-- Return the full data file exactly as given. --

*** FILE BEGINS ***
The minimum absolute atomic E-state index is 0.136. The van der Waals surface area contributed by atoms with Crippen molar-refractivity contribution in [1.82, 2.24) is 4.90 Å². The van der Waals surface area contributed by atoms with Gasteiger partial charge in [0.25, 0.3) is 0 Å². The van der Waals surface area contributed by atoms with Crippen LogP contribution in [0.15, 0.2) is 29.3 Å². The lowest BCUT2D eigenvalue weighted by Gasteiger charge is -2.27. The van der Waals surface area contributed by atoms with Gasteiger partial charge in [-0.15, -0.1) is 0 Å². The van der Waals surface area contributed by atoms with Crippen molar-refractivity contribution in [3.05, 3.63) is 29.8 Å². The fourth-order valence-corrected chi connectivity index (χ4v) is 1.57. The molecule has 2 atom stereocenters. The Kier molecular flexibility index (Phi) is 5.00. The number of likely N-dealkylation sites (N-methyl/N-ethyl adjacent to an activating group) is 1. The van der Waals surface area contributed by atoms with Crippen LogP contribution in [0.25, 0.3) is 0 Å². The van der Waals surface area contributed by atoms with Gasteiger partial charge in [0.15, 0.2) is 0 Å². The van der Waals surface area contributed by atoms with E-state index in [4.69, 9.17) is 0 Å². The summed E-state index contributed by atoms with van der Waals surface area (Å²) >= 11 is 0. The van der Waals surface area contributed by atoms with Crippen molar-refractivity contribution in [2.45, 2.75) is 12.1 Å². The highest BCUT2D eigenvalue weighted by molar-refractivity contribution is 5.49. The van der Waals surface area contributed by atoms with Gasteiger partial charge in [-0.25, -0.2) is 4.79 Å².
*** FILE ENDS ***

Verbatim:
The minimum absolute atomic E-state index is 0.136. The van der Waals surface area contributed by atoms with Crippen molar-refractivity contribution in [1.82, 2.24) is 4.90 Å². The van der Waals surface area contributed by atoms with Gasteiger partial charge in [0.25, 0.3) is 0 Å². The van der Waals surface area contributed by atoms with Crippen LogP contribution in [0.15, 0.2) is 29.3 Å². The lowest BCUT2D eigenvalue weighted by Gasteiger charge is -2.27. The van der Waals surface area contributed by atoms with Gasteiger partial charge in [-0.15, -0.1) is 0 Å². The van der Waals surface area contributed by atoms with Crippen molar-refractivity contribution in [3.05, 3.63) is 29.8 Å². The fourth-order valence-corrected chi connectivity index (χ4v) is 1.57. The molecule has 2 atom stereocenters. The Kier molecular flexibility index (Phi) is 5.00. The number of likely N-dealkylation sites (N-methyl/N-ethyl adjacent to an activating group) is 1. The van der Waals surface area contributed by atoms with Crippen LogP contribution in [0.25, 0.3) is 0 Å². The van der Waals surface area contributed by atoms with Gasteiger partial charge in [0.15, 0.2) is 0 Å². The van der Waals surface area contributed by atoms with E-state index in [4.69, 9.17) is 0 Å². The summed E-state index contributed by atoms with van der Waals surface area (Å²) >= 11 is 0. The van der Waals surface area contributed by atoms with Crippen molar-refractivity contribution in [2.45, 2.75) is 12.1 Å². The highest BCUT2D eigenvalue weighted by molar-refractivity contribution is 5.49. The van der Waals surface area contributed by atoms with Gasteiger partial charge in [-0.25, -0.2) is 4.79 Å².